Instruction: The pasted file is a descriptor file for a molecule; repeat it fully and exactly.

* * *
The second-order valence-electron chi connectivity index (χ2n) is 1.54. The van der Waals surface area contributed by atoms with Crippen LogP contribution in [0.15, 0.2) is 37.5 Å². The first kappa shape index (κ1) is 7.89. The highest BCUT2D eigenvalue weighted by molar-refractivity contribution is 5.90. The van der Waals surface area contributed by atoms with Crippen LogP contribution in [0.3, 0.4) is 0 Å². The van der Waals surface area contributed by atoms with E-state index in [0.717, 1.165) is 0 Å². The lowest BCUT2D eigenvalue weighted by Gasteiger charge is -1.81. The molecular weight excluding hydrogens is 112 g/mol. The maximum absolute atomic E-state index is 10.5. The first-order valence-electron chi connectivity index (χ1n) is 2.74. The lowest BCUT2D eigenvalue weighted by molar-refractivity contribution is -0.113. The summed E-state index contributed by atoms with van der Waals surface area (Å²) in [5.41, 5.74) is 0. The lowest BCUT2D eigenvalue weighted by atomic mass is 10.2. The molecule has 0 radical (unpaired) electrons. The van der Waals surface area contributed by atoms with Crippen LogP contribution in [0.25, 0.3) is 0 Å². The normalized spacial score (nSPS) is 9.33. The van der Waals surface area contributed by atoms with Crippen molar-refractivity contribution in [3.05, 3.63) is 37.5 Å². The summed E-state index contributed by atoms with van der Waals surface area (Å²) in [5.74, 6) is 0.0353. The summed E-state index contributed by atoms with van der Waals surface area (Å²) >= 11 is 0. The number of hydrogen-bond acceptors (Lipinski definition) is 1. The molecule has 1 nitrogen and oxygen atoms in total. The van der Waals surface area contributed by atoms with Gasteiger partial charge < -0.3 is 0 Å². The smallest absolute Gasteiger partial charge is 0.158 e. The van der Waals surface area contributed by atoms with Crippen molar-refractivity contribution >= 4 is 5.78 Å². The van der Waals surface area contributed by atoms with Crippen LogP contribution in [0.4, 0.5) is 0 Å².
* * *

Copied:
The second-order valence-electron chi connectivity index (χ2n) is 1.54. The van der Waals surface area contributed by atoms with Crippen LogP contribution in [0.15, 0.2) is 37.5 Å². The first kappa shape index (κ1) is 7.89. The highest BCUT2D eigenvalue weighted by molar-refractivity contribution is 5.90. The van der Waals surface area contributed by atoms with Crippen LogP contribution in [0.3, 0.4) is 0 Å². The van der Waals surface area contributed by atoms with E-state index in [0.717, 1.165) is 0 Å². The lowest BCUT2D eigenvalue weighted by Gasteiger charge is -1.81. The molecular weight excluding hydrogens is 112 g/mol. The maximum absolute atomic E-state index is 10.5. The first-order valence-electron chi connectivity index (χ1n) is 2.74. The lowest BCUT2D eigenvalue weighted by molar-refractivity contribution is -0.113. The summed E-state index contributed by atoms with van der Waals surface area (Å²) in [5.41, 5.74) is 0. The lowest BCUT2D eigenvalue weighted by atomic mass is 10.2. The molecule has 0 radical (unpaired) electrons. The van der Waals surface area contributed by atoms with Crippen LogP contribution in [0.25, 0.3) is 0 Å². The normalized spacial score (nSPS) is 9.33. The van der Waals surface area contributed by atoms with Crippen molar-refractivity contribution in [3.05, 3.63) is 37.5 Å². The summed E-state index contributed by atoms with van der Waals surface area (Å²) in [5.74, 6) is 0.0353. The summed E-state index contributed by atoms with van der Waals surface area (Å²) >= 11 is 0. The number of hydrogen-bond acceptors (Lipinski definition) is 1. The molecule has 1 nitrogen and oxygen atoms in total. The van der Waals surface area contributed by atoms with Gasteiger partial charge < -0.3 is 0 Å². The smallest absolute Gasteiger partial charge is 0.158 e. The van der Waals surface area contributed by atoms with Crippen molar-refractivity contribution >= 4 is 5.78 Å². The van der Waals surface area contributed by atoms with Crippen LogP contribution in [0.4, 0.5) is 0 Å².